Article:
Posts Tagged ‘linux’


apt-get install vsftpd

edit the VSftpd config at /etc/vsftpd.conf

ftpd_banner=Welcome to “what you want” FTP service.



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SLURM: A Highly Scalable Resource Manager

SLURM is an open-source resource manager designed for Linux clusters of all sizes. It provides three key functions. First it allocates exclusive and/or non-exclusive access to resources (computer nodes) to users for some duration of time so they can perform work. Second, it provides a framework for starting, executing, and monitoring work (typically a parallel job) on a set of allocated nodes. Finally, it arbitrates contention for resources by managing a queue of pending work.

While other resource managers do exist, SLURM is unique in several respects:

  • It is designed to operate in a heterogeneous cluster with up to 65,536 nodes and hundreds of thousands of processors.
  • It can sustain a throughput rate of over 120,000 jobs per hour with bursts of job submissions at several times that rate.
  • Its source code is freely available under the GNU General Public License.
  • It is portable; written in C with a GNU autoconf configuration engine. While initially written for Linux, other UNIX-like operating systems should be easy porting targets.
  • It is highly tolerant of system failures, including failure of the node executing its control functions.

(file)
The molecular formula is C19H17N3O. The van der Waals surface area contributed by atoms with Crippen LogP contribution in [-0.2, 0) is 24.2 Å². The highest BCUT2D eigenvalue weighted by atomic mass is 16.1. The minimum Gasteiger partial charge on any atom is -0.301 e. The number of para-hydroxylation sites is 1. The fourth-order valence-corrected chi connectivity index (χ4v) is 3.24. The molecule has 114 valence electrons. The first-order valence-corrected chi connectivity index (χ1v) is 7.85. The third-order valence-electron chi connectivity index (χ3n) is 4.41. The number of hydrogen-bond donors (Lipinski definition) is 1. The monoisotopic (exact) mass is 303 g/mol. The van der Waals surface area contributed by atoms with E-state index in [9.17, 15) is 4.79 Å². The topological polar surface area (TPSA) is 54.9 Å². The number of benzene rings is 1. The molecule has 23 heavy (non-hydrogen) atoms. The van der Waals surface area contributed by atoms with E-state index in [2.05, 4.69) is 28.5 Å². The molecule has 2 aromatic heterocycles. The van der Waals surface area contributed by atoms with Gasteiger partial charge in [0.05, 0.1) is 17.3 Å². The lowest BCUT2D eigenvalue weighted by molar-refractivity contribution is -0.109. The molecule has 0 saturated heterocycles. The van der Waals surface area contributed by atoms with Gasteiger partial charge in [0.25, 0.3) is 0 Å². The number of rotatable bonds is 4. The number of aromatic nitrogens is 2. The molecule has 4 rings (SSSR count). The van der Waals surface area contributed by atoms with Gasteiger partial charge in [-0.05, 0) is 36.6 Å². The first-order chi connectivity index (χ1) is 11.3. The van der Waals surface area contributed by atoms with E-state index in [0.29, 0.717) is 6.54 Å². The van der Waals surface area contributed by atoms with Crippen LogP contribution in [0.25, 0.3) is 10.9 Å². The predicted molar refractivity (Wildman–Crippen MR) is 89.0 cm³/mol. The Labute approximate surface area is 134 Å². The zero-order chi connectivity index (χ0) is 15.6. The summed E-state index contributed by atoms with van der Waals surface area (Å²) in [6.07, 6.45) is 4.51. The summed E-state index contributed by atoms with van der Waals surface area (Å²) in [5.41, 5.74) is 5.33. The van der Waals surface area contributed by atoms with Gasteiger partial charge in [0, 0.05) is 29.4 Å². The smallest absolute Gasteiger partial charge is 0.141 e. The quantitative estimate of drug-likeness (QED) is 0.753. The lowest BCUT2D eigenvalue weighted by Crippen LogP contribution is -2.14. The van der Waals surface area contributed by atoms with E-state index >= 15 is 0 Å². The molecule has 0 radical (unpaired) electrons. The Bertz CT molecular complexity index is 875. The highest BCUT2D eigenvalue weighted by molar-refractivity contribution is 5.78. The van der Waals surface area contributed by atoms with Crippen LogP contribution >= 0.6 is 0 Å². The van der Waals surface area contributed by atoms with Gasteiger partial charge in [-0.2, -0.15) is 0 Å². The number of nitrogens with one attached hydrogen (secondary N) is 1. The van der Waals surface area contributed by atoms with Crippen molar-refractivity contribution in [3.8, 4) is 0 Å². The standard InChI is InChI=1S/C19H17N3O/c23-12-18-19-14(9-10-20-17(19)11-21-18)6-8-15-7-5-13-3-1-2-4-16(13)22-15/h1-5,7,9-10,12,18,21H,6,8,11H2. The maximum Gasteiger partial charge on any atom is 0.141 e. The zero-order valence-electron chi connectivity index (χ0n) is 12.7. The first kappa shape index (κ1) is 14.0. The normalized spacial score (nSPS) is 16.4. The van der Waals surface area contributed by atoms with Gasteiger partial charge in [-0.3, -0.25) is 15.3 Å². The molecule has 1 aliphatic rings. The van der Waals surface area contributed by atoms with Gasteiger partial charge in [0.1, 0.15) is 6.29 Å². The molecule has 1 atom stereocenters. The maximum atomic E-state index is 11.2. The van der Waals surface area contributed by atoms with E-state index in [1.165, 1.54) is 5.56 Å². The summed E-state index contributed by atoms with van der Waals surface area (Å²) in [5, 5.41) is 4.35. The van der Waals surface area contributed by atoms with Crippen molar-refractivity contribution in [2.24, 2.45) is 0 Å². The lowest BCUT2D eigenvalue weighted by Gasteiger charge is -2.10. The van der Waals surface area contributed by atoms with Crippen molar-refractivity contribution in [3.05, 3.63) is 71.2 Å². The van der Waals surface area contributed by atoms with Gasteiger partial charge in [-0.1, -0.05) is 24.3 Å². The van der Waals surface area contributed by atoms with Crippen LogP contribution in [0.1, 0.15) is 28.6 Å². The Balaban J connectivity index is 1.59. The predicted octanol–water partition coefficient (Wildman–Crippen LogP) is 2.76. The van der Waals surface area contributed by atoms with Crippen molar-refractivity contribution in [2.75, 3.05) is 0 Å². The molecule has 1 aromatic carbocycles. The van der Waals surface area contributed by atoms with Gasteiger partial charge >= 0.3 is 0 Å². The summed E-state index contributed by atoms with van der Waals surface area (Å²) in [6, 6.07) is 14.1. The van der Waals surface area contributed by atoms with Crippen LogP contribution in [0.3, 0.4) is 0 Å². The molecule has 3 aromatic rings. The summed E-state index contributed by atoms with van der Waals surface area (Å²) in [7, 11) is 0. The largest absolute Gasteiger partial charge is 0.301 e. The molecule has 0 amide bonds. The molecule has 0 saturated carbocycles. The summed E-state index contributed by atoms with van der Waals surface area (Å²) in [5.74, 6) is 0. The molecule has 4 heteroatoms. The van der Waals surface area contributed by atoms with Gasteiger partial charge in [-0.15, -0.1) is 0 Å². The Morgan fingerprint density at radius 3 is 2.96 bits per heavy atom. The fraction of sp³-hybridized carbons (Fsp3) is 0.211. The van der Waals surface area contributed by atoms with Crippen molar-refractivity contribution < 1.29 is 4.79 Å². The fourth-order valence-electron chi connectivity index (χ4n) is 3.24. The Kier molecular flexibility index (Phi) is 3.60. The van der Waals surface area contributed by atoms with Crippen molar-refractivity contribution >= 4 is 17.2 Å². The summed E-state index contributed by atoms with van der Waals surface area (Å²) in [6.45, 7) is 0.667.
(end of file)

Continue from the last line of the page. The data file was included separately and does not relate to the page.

• A plugin mechanism exists to support various interconnects, authentication mechanisms, schedulers, etc. These plugins are documented and simple enough for the motivated end user to understand the source and add functionality.


sudo  apt-get install slurm


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vmware tools install Linux

The first steps are performed on the host, within Workstation menus:

1. Power on the virtual machine.
2. After the guest operating system has started, prepare your virtual machine to install VMware Tools. 

Choose VM > Install VMware Tools.

The remaining steps take place inside the virtual machine.

3. As root (su -), mount the VMware Tools virtual CD-ROM image, change to a working directory (for example, /tmp), uncompress the installer, then unmount the CD-ROM image.

mount /dev/cdrom /mnt/cdrom

cd /tmp

Note: If you have a previous installation, delete the previous vmware-distrib directory before installing. The default location of this directory is

4. Untar the VMware Tools tar file:

tar zxf /mnt/cdrom/VMwareTools-5.0.0-<xxxx>.tar.gz

umount /dev/cdrom

Where <xxxx> is the build/revision number of the VMware Workstation release.

5. Run the .tar VMware Tools installer:
cd vmware-tools-distrib

Respond to the configuration questions on the screen. Press Enter to accept the default value.

6. Log off of the root account.

vmware tools

The following commands can be used to determine the current running status of VMware Tools, and to stop or start the service:

• /etc/init.d/vmware-tools status
• /etc/init.d/vmware-tools start
• /etc/init.d/vmware-tools stop

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